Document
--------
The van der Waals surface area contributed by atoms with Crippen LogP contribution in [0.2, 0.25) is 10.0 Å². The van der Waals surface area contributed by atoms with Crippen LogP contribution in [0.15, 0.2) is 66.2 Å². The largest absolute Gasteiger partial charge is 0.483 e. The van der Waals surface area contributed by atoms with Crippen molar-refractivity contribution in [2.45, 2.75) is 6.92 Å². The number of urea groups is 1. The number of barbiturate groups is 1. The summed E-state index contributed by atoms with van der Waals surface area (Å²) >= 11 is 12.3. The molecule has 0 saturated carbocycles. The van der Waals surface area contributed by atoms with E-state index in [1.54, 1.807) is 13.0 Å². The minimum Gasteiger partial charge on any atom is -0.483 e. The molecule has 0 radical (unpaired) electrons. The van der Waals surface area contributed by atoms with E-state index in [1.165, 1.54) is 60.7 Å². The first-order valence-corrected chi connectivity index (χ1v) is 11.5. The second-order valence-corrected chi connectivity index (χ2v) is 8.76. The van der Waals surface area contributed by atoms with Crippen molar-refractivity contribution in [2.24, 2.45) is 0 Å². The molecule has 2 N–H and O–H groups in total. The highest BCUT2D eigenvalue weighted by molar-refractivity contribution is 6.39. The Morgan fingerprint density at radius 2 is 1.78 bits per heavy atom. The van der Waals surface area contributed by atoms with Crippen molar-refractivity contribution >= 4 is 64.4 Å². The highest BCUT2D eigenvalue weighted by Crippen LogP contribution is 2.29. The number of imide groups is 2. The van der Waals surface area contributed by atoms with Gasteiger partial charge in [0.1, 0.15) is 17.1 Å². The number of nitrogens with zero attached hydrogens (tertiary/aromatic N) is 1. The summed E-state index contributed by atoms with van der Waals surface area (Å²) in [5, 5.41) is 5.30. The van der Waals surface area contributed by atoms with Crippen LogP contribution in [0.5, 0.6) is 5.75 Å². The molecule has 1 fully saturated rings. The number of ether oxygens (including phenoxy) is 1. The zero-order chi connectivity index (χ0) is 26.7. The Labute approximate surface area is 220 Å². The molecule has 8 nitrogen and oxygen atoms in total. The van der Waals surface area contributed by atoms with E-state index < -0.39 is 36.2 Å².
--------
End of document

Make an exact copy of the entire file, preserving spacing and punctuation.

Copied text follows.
The van der Waals surface area contributed by atoms with Crippen LogP contribution in [0.2, 0.25) is 10.0 Å². The van der Waals surface area contributed by atoms with Crippen LogP contribution in [0.15, 0.2) is 66.2 Å². The largest absolute Gasteiger partial charge is 0.483 e. The van der Waals surface area contributed by atoms with Crippen molar-refractivity contribution in [2.45, 2.75) is 6.92 Å². The number of urea groups is 1. The number of barbiturate groups is 1. The summed E-state index contributed by atoms with van der Waals surface area (Å²) >= 11 is 12.3. The molecule has 0 saturated carbocycles. The van der Waals surface area contributed by atoms with E-state index in [1.54, 1.807) is 13.0 Å². The minimum Gasteiger partial charge on any atom is -0.483 e. The molecule has 0 radical (unpaired) electrons. The van der Waals surface area contributed by atoms with E-state index in [1.165, 1.54) is 60.7 Å². The first-order valence-corrected chi connectivity index (χ1v) is 11.5. The second-order valence-corrected chi connectivity index (χ2v) is 8.76. The van der Waals surface area contributed by atoms with Crippen molar-refractivity contribution in [2.24, 2.45) is 0 Å². The molecule has 2 N–H and O–H groups in total. The highest BCUT2D eigenvalue weighted by molar-refractivity contribution is 6.39. The Morgan fingerprint density at radius 2 is 1.78 bits per heavy atom. The van der Waals surface area contributed by atoms with Crippen molar-refractivity contribution >= 4 is 64.4 Å². The highest BCUT2D eigenvalue weighted by Crippen LogP contribution is 2.29. The number of imide groups is 2. The van der Waals surface area contributed by atoms with Gasteiger partial charge in [0.1, 0.15) is 17.1 Å². The number of nitrogens with zero attached hydrogens (tertiary/aromatic N) is 1. The summed E-state index contributed by atoms with van der Waals surface area (Å²) in [5, 5.41) is 5.30. The van der Waals surface area contributed by atoms with Crippen LogP contribution in [0.5, 0.6) is 5.75 Å². The molecule has 1 fully saturated rings. The number of ether oxygens (including phenoxy) is 1. The zero-order chi connectivity index (χ0) is 26.7. The Labute approximate surface area is 220 Å². The molecule has 8 nitrogen and oxygen atoms in total. The van der Waals surface area contributed by atoms with E-state index < -0.39 is 36.2 Å².